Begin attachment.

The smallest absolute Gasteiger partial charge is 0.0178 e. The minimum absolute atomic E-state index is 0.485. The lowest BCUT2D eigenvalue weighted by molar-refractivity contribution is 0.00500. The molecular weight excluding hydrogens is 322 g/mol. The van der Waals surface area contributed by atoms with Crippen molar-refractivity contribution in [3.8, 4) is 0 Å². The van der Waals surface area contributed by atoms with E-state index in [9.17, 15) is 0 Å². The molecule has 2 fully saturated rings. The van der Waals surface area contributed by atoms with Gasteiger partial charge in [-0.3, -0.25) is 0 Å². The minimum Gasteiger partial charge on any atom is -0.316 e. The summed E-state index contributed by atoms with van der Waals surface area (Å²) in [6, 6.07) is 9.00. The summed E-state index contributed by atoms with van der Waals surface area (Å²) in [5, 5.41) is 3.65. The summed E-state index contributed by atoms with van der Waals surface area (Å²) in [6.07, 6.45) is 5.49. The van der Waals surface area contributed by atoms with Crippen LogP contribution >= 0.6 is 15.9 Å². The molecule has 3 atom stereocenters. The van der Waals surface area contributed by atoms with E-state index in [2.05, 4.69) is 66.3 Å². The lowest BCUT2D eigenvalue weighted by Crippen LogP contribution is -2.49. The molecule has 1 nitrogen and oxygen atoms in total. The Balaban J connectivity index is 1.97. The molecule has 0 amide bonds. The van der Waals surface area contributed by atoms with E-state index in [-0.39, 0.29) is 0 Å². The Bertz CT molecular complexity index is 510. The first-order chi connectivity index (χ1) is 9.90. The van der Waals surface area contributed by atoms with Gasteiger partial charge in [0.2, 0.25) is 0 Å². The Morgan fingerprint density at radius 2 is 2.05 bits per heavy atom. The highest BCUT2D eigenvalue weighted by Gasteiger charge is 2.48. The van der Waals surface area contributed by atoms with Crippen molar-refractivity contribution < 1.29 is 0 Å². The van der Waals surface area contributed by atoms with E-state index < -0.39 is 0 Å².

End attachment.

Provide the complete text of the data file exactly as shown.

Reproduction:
The smallest absolute Gasteiger partial charge is 0.0178 e. The minimum absolute atomic E-state index is 0.485. The lowest BCUT2D eigenvalue weighted by molar-refractivity contribution is 0.00500. The molecular weight excluding hydrogens is 322 g/mol. The van der Waals surface area contributed by atoms with Crippen molar-refractivity contribution in [3.8, 4) is 0 Å². The van der Waals surface area contributed by atoms with E-state index in [9.17, 15) is 0 Å². The molecule has 2 fully saturated rings. The van der Waals surface area contributed by atoms with Gasteiger partial charge in [-0.3, -0.25) is 0 Å². The minimum Gasteiger partial charge on any atom is -0.316 e. The summed E-state index contributed by atoms with van der Waals surface area (Å²) in [6, 6.07) is 9.00. The summed E-state index contributed by atoms with van der Waals surface area (Å²) in [5, 5.41) is 3.65. The summed E-state index contributed by atoms with van der Waals surface area (Å²) in [6.07, 6.45) is 5.49. The van der Waals surface area contributed by atoms with Crippen LogP contribution >= 0.6 is 15.9 Å². The molecule has 3 atom stereocenters. The van der Waals surface area contributed by atoms with E-state index in [2.05, 4.69) is 66.3 Å². The lowest BCUT2D eigenvalue weighted by Crippen LogP contribution is -2.49. The molecule has 1 nitrogen and oxygen atoms in total. The Balaban J connectivity index is 1.97. The molecule has 0 amide bonds. The van der Waals surface area contributed by atoms with E-state index in [-0.39, 0.29) is 0 Å². The Bertz CT molecular complexity index is 510. The first-order chi connectivity index (χ1) is 9.90. The van der Waals surface area contributed by atoms with Gasteiger partial charge in [0.2, 0.25) is 0 Å². The Morgan fingerprint density at radius 2 is 2.05 bits per heavy atom. The highest BCUT2D eigenvalue weighted by Gasteiger charge is 2.48. The van der Waals surface area contributed by atoms with Crippen molar-refractivity contribution < 1.29 is 0 Å². The van der Waals surface area contributed by atoms with E-state index < -0.39 is 0 Å².